Panaji: The atmosphere in cinema halls, where sometimes patrons are under the influence of alcohol, is not ideal for playing the national anthem, says Salil Chaturvedi, a paraplegic, who was assaulted in a Goa movie hall recently for not standing at attention when the national anthem was being played.
Chaturvedi, who was at Inox multiplex in Panaji, along with his wife and a friend to watch Rajnikanth’s ‘Kabali’ in July, was attacked by another movie-goer couple for not standing when the national anthem was being played.
The incident was highlighted publicly by a friend earlier this week, following which Chaturvedi’s plight has received nationwide media attention.
“A person sings the national anthem with pride. There should be a proper atmosphere to sing it. In the evening, when we go to a cinema hall to celebrate, why should this alone be an opportunity to show how much we love our country. Some people drink too when they attend evening shows, so it is not right to sing a national anthem in such circumstances. Everything has its own place,” says Chaturvedi, whose father was an officer in the armed forces.
Chaturvedi said that he developed his handicap after a road accident, which irreversibly hurt his spine.
Recounting the incident to reporters here, he said that he was hit on the back of his head, when the national anthem started playing in the movie hall.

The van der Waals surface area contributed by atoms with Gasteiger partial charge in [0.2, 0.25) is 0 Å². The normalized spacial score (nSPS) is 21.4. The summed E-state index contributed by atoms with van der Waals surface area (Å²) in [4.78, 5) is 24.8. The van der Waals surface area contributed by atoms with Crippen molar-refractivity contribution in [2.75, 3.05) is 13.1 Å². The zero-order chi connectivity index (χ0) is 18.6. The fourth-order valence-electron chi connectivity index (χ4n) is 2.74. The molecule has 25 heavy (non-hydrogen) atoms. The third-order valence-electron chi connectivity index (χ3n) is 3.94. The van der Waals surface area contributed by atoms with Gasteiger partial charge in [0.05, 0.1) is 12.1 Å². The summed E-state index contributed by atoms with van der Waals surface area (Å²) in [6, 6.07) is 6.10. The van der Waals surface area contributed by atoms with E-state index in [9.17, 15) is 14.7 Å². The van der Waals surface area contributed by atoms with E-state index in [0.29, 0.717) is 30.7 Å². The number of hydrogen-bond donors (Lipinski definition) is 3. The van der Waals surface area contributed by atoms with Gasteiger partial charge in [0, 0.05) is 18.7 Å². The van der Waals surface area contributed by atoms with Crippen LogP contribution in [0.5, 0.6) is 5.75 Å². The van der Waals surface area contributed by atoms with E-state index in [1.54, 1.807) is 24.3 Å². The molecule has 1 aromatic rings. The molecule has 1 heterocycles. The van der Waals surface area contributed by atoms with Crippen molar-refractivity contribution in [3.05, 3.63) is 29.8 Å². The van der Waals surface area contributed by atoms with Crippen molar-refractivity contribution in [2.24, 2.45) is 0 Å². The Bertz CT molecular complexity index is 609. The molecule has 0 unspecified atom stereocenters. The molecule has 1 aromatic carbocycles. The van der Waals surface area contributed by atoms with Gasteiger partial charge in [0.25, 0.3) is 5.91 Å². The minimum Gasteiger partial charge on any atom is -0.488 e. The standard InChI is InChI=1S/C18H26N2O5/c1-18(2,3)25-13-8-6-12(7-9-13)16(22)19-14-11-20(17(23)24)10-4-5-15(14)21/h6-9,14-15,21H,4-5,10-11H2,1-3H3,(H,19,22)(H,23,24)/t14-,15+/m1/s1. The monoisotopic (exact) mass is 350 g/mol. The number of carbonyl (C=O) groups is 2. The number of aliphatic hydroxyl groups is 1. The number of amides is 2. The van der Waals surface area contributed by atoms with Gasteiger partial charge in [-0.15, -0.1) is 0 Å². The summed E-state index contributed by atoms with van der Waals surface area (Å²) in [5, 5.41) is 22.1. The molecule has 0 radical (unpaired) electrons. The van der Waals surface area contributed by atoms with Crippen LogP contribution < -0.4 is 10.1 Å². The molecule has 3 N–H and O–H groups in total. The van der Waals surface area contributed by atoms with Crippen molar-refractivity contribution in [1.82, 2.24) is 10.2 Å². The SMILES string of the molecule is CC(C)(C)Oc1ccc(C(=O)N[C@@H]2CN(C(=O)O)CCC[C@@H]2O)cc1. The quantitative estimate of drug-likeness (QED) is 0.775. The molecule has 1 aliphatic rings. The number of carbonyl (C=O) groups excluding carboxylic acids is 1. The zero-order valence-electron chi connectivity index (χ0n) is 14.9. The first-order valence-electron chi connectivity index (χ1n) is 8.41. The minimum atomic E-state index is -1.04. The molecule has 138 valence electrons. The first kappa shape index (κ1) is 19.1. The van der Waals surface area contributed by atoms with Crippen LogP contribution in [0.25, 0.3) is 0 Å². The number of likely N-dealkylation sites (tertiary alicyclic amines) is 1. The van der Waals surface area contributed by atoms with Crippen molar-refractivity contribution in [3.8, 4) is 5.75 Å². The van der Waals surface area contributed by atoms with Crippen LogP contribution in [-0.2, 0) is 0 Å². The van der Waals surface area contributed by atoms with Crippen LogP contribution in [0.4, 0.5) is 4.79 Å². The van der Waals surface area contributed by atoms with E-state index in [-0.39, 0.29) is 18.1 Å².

“Just before the movie started, they played the national anthem in the theatre. Obviously I could not get up. I was seated in my seat and not my wheel chair because I was carried to my seat. And this couple behind me, they were singing national anthem quite proudly and quite well. Suddenly I was hit on the back of my head by the man,” Chaturvedi said.
It was only when the couple was convinced of his physical disabilities, that they relented.
Such assaults, Chaturvedi said, would develop an aversion in the disabled population when it comes to sharing public spaces.
“First of all, those who are disabled, they already have trouble stepping out because, it is difficult to find disabled-friendly places in Goa. They will be scared to step out in such places, for fear of being attacked. Their freedom will be curbed,” he said.
“Everything has its own place. Is it possible that one goes to a restaurant before you are served, you will have to sing a national anthem? Or before withdrawing money from an ATM to show how much you love the country,” he wondered.